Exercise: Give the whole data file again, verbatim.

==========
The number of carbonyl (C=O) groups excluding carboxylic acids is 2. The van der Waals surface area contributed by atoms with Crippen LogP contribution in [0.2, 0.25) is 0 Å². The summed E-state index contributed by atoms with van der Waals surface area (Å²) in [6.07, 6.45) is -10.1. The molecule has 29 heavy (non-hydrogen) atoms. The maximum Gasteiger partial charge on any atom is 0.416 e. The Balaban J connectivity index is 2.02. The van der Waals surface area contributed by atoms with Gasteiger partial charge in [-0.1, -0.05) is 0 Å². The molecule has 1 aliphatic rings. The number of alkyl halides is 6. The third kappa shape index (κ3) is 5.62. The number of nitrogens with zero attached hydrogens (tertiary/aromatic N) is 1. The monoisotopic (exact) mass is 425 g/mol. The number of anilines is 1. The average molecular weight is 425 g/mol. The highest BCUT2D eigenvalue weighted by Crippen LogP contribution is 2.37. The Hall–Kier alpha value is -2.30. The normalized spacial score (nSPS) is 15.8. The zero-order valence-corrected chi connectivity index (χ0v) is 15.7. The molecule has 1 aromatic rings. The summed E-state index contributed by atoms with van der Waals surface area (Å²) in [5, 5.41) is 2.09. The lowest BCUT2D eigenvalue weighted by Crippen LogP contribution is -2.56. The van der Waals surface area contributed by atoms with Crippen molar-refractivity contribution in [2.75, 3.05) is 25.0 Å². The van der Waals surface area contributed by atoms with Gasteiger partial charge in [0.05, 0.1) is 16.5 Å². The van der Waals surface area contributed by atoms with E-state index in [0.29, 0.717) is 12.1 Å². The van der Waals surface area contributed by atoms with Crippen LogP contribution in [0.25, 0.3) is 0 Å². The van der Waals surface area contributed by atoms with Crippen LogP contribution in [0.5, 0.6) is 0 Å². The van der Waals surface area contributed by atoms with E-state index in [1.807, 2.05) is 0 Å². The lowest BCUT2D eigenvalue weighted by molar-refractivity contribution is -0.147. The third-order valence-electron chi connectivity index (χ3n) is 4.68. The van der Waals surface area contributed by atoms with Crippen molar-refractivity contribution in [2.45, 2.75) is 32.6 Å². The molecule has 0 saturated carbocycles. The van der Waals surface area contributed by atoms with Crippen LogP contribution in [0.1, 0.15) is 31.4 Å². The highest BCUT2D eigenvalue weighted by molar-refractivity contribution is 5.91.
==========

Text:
The number of carbonyl (C=O) groups excluding carboxylic acids is 2. The van der Waals surface area contributed by atoms with Crippen LogP contribution in [0.2, 0.25) is 0 Å². The summed E-state index contributed by atoms with van der Waals surface area (Å²) in [6.07, 6.45) is -10.1. The molecule has 29 heavy (non-hydrogen) atoms. The maximum Gasteiger partial charge on any atom is 0.416 e. The Balaban J connectivity index is 2.02. The van der Waals surface area contributed by atoms with Gasteiger partial charge in [-0.1, -0.05) is 0 Å². The molecule has 1 aliphatic rings. The number of alkyl halides is 6. The third kappa shape index (κ3) is 5.62. The number of nitrogens with zero attached hydrogens (tertiary/aromatic N) is 1. The monoisotopic (exact) mass is 425 g/mol. The number of anilines is 1. The average molecular weight is 425 g/mol. The highest BCUT2D eigenvalue weighted by Crippen LogP contribution is 2.37. The Hall–Kier alpha value is -2.30. The normalized spacial score (nSPS) is 15.8. The zero-order valence-corrected chi connectivity index (χ0v) is 15.7. The molecule has 1 aromatic rings. The summed E-state index contributed by atoms with van der Waals surface area (Å²) in [5, 5.41) is 2.09. The lowest BCUT2D eigenvalue weighted by Crippen LogP contribution is -2.56. The van der Waals surface area contributed by atoms with Crippen molar-refractivity contribution in [2.75, 3.05) is 25.0 Å². The van der Waals surface area contributed by atoms with Gasteiger partial charge in [0.05, 0.1) is 16.5 Å². The van der Waals surface area contributed by atoms with E-state index in [0.29, 0.717) is 12.1 Å². The van der Waals surface area contributed by atoms with Crippen LogP contribution in [0.25, 0.3) is 0 Å². The van der Waals surface area contributed by atoms with Crippen LogP contribution in [0.5, 0.6) is 0 Å². The van der Waals surface area contributed by atoms with E-state index in [1.807, 2.05) is 0 Å². The lowest BCUT2D eigenvalue weighted by molar-refractivity contribution is -0.147. The third-order valence-electron chi connectivity index (χ3n) is 4.68. The van der Waals surface area contributed by atoms with Crippen molar-refractivity contribution in [2.45, 2.75) is 32.6 Å². The molecule has 0 saturated carbocycles. The van der Waals surface area contributed by atoms with Crippen LogP contribution in [0.1, 0.15) is 31.4 Å². The highest BCUT2D eigenvalue weighted by molar-refractivity contribution is 5.91.